Eliott's speech came at the close of
the first day of the national chamber's
fourth annual convention which is be
ing attended by by more than 500 dele
gates from every state in the Union,
John H. Fahey of Boston, the presi
'dent, addressed the opening session,
appealing to business men to do some
constructive thinking and to become
less partisan in dealing wtih great eco
Heavy Fighting in Galcia.
London.-Hl-eavy fighting has broker1
out again in East Galicia. All along
the front the artillery has been very
active. The Russians succeeded nortil
of Tarnopol after repeated attacks ir
penetrating the Austro-Hungarian ad
vanced infantry posts, but wei'e eject
ed from them later on, according t<
German Communication Acceptable.
Washington.-President Wilson an<
Shas cabinet have gone over the la
test proposal of Germany for a set
tlement of the American government's
demands concerning the sinking o
t the Lusitania. While soire alters
tions in the form of the agreement
which will require its 'rotardhee t'
Berlin again, must be made1 they ar
regarded as minor 008,#2 .~4optim
* urm still prevails that tlhe tdilt'over.
FAILURE OP ADOPT
THE CONTH 8 EME.
BRECKENRIDGE .AL8 UITS
President Wilson Accepted ResIgna.
tion and Will Probably Take Per..
sonal Charge of Affair.
resigned because President Wilson
would not "Irrevocably" support the
continental army plan, and because he
opposes the administration's program
of setting a definite time for Philip.
President Wilson accepted the res
ignation but has not selected a suc
cessor. The president himself prob
tbly will take personal charge of the
administration's national defense plans
Assistant Secretary Breckenridge
also resigned as a mark of loyalty to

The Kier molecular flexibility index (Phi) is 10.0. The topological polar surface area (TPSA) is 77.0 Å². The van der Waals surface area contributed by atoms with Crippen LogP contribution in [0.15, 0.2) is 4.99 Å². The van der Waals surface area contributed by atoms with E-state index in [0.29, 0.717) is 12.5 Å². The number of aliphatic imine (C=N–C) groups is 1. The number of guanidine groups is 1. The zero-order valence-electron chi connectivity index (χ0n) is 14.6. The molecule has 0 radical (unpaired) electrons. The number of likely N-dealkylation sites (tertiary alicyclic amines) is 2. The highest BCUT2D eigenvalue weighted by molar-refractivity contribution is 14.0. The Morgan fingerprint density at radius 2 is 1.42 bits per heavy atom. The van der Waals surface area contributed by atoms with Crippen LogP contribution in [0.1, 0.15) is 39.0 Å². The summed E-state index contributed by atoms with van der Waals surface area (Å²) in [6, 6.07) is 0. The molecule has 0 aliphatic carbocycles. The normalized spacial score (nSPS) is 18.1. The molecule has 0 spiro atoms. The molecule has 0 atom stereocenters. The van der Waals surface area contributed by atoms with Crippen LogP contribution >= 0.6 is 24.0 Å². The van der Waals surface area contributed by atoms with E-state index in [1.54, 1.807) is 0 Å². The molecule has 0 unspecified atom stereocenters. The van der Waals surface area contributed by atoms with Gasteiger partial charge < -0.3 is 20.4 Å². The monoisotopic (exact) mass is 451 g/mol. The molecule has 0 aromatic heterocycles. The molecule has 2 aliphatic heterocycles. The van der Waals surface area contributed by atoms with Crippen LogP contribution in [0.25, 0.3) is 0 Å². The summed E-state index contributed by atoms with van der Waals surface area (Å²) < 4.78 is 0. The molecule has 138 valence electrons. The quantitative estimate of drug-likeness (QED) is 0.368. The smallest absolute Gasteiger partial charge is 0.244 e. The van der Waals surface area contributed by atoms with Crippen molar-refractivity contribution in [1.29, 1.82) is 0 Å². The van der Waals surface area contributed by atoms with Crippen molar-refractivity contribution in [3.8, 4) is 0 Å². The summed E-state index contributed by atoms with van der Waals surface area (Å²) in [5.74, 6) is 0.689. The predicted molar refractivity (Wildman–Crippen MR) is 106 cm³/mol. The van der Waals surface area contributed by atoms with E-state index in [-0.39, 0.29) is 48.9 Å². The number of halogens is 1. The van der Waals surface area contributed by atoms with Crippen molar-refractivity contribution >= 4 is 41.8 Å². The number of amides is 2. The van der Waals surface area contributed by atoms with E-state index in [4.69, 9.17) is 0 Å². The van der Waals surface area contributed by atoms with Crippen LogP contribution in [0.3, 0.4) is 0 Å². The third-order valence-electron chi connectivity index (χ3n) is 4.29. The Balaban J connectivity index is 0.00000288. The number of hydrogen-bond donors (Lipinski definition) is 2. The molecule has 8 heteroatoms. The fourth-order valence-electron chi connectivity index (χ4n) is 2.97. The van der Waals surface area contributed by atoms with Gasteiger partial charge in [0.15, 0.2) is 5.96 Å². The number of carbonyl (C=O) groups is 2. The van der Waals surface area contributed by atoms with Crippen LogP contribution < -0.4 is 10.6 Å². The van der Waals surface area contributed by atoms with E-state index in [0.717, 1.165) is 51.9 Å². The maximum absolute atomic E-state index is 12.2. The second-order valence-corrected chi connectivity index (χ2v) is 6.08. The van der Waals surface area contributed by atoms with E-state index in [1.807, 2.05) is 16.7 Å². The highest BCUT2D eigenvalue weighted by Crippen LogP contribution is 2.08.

his chief, whose views he shares. The
president accepted his resignation.
Both take effect immediately. Ma
jor General Scott, chief of Staff of
the army, automatically becomes sec
retary of wa ad interim.
It is known that one of Secretary
Garrison's principal reasons for his
conviction that only a Federal conti
nental army instead of a reorganized
National Guard should be the main
military dependence of the nation was
his belief that some day the United
States may be called upon to defend
the Monroe doctrine and in that event
he foresaw that the Nationdl Guard
might not be .available for use outside
of the United States before a declara
tion of war.
Upon that contention, on the one
hand, that the continental army or
ultimately universal service was the
nation's only reliance,' and the posi
tion on the other, that no one plan
could be upon Congress, President Wil
son and his secretary of war parted
Mr. Garrison's resignation was a
complete surprise to official Washing
ton generally. He made no personal
explanation. Several hours before
the official announcement he had
boarded a train with his wife for New
York and word had been passed at
the war deportment that he had gone
for an indefinite stay.
The acute differences of opinion
which led to the break began early in
the year when opposition to the con
tinental army plan began developing
in congress. There had been indeft
nite rumors of the possibility of the
secretary of war leaving the cabinet,
but they never were countenanced In
official quarters. The secretary every
where was regarded as one of the
strong men of the administration upon'
whom the president leaned in the diffi
cult situations, both domestic and in
ternational, which have marked his
The circumstances which led up to
the resignation are detailed in the
secretary's correspondence with the
president which was made
the White House. The y
letters disclose, bel idnth the
training, or mdta h
a mill a iization and .control of
.ar reserve should be under im
-aed~Iate Federal direction, but is not
"irrevocably or dogmatically commit
ed to any one plan." He wrote Mr.
Garrison that he could not force any
specific plan on Congress and added:
"I must welcome a frank inter
change of views and a patient and
thorough comparison of all the meth
ods proposed for obtaining the object
we all have in view."
Mr. Garrison's contention that only
the plans of the war department could
be considered seemed to the president
"wholly unjustifiable." Mr. Garrison
considered "reliance upon the militia
for national defense an unjustifiable
and imperiling of the nation's safety."
In resigning he wrote the president:
"It is evident that we hopeleuslty
disagree upon which I conceive to be
PresIdent to BusIness Men.
Washington.-President Wilsop told
the Chamber of Commerce of the
United States that America needed a
real scientific tariff board and he
thought it was going to get It; that
it needed a real merchant marine, and